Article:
Then, at a low ebb I saw an article in the local paper about an accountant that had a real health issue but had lost 80 lb on something called the Caveman diet. He'd done so well he was about to run the Great North Run, a local half marathon. I was blown away, it gave a brief overview of the diet but gave nothing much away so being an internet junkie I opened up the mac and got up close with Google. My search brought me to a website called cavemanpower.com ran by someone called Matt Emery. It explained the ethos of the diet and gave a real simple three stage way of attempting to kick start the lifestyle. Something ran true with me and so two days after the third and final wedding I started. It was October 19th 2009. I followed the stages and spent two weeks fasting through stage one and then eating anything I wanted to learn how "bad" food made me feel. Then, in stage two, I spent two weeks fasting and then eating Paleo to learn how I could feel and then hit the ground running with stage three. This first month was really difficult. I was completely addicted to gluten based carbs and was going through withdrawal. I was coming down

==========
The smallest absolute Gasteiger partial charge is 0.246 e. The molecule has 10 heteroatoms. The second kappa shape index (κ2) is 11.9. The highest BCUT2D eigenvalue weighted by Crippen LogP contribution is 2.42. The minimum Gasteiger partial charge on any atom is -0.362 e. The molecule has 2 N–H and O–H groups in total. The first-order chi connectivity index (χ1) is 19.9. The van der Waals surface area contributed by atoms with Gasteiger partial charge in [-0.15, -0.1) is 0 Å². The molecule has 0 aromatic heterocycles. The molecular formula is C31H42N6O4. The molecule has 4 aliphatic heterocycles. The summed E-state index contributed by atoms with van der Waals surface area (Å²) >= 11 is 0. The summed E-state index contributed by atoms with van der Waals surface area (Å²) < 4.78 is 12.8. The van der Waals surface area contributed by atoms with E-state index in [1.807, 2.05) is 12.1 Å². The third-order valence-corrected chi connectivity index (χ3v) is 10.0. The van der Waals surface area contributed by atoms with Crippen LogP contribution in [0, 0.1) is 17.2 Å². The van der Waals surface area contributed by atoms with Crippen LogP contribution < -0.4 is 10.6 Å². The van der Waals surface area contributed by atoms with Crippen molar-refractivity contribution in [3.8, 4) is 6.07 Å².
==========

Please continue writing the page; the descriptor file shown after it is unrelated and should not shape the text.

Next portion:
I just kept reading, trying to figure out what not to eat and what I should eat. A link on Matts site lead me to marksdailyapple.com, a link there lead me to paleonu.com and of course your site. I read, I ate well and I walked a lot. I couldn't do much more than that. I was so out of shape that that was all I could do. As time went by I kept having to buy new clothes. The weight was shedding from me. I lost 14 lb each month for 4 months. I stopped weighing myself as it was no longer about the weight but about my composition. I ate pretty strict paleo for about six months and then started to experiment with foods to see what I could tolerate. I tried some dairy which made me feel ill, I can have a small amount of cheese here and there but that is all. Coffee was ok as long as I don't have it too often or have it decaf. Red wine isn't too bad either, again as long as I don't go mad which does happen but only every now and then